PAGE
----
Favourite quote #3: “Wisdom cannot express itself properly …”

Wisdom cannot express itself properly without eloquence; eloquence is so much empty verbiage without wisdom. (Joanna Martindale)

most-common-words-in-english-proverbs-1I have always remembered a particular history module I took at university where there were only 5 registered students, so our seminars were small and everyone was required to participate in the discussions. I dreaded those seminars, as I often felt out of my depth. There were two or three students who, along with the professor, would wax lyrical about this and that, and I’d have a hard time following their highfalutin statements. What they said sounded like nonsense much of the time, but I was insecure enough to assume that I was always just too illiterate to follow what they were saying.

One day, the exchange student trotted out a long-winded, jargon-filled opinion in his American accent, and it was complete Greek to me. The lecturer listened politely to everything the student had to say, then replied mildly, “Sounds pretty, but what does it mean?”

What a red-letter day that turned out to be!

That small and amusing non-event of an interchange (which I doubt neither the professor nor the exchange student would be able to recall) has lingered in my mind for years because of something important that it brought clearly before me: here was someone who had spoken with great eloquence and confidence, but for all that had spoken twaddle.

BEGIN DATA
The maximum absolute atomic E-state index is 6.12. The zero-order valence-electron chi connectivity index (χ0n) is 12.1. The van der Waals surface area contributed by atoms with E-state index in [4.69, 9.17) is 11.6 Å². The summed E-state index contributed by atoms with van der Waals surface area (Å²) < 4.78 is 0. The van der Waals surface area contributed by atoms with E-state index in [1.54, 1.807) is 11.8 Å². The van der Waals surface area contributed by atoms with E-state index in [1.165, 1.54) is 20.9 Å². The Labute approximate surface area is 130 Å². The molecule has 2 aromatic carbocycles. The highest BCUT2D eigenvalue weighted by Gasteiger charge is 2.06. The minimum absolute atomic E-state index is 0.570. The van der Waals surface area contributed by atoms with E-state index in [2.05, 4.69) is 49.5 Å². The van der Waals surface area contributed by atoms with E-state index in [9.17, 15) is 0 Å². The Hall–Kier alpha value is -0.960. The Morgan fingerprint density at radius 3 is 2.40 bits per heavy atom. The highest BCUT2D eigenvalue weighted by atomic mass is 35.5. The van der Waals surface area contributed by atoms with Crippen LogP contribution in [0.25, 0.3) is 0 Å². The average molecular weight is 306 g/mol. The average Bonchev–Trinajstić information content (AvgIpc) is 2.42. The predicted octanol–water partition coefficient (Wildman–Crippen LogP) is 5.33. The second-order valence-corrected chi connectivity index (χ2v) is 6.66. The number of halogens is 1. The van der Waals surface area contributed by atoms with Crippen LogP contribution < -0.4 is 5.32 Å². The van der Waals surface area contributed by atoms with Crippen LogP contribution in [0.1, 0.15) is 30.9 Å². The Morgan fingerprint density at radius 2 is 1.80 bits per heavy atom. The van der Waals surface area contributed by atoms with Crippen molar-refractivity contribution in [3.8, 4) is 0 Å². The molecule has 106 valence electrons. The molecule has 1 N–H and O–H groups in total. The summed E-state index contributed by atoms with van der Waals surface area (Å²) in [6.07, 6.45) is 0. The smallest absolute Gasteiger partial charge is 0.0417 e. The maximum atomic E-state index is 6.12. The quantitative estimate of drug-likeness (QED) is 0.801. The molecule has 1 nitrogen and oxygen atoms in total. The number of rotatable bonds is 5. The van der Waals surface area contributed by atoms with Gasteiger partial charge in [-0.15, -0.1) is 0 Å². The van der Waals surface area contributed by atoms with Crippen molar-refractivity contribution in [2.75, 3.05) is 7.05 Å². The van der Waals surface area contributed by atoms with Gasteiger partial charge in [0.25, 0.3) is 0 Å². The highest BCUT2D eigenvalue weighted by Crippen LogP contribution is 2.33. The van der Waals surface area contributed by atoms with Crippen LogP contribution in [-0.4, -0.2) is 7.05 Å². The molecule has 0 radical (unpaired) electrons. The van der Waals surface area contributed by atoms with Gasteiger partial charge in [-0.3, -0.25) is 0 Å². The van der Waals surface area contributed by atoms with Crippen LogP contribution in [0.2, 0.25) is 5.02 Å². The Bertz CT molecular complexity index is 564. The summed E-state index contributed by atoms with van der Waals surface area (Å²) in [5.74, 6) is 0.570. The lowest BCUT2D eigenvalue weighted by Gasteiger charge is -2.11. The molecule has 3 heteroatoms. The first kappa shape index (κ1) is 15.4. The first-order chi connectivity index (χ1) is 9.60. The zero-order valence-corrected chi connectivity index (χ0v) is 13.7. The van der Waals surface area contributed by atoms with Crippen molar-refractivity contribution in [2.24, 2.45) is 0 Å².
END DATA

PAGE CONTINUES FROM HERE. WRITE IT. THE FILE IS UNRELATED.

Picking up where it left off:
For my postgrad I had to undertake a supervised reading course of various psychological, philosophical and theoretical texts. Left largely to my own devices, I had to struggle through what seemed like a morass of ideas, all of which were complexly and commandingly expressed. I soon noticed that I was being convinced of one intellectual’s point of view only to read the writings of a detractor and subsequently cross over to the latter’s way of thinking. With time I saw that I was unwittingly allowing tones of authority and high-sounding discourse to sway me to different standpoints because, problematically, I did not always have the language and critical thinking skills necessary to entirely understand what it was that was being said. I was therefore essentially being won over by frills (the manner in which the argument is presented) rather than by the value or logic of the argument itself. Not only did I need to work hard to reach a place where the academics’ discourse could no longer intimidate me, I also needed the confidence born of experience and skill (since I do not have it by way of temperament) to place that which was being claimed in the witness box of my own court for interrogation, instead of abdicating that responsibility to the court of the populace (which in this case was the academic community saying Dr X and Mr Y are the authorities on the topic at hand).

I know now that there is much meaningless waffle out there in general, and you can easily be taken in if not careful. The extreme articulacy and confident demeanour of some (whether scholars, your neighbour or a talk show host) can often mask flawed arguments.

Today I think of that memorable history seminar as symptomatic of two very important things that it took me years to fully assimilate: do not assume you know less than someone whose superior education and/or way of speaking seems to say they must know more than you, and have the confidence to ask for clarification on what is being said and then discern for yourself if it is eloquent wisdom or just “so much empty verbiage”.

I still, 9 years later, find myself responding to imperious arguments that strike me as nonsensical with the thought: yes, it sounds pretty, but what does it mean? Certainly one of the best benefits of being fortunate enough to have a good education is having the confidence to point a finger when necessary and cry: “You over there – stop it with all that empty verbiage!”


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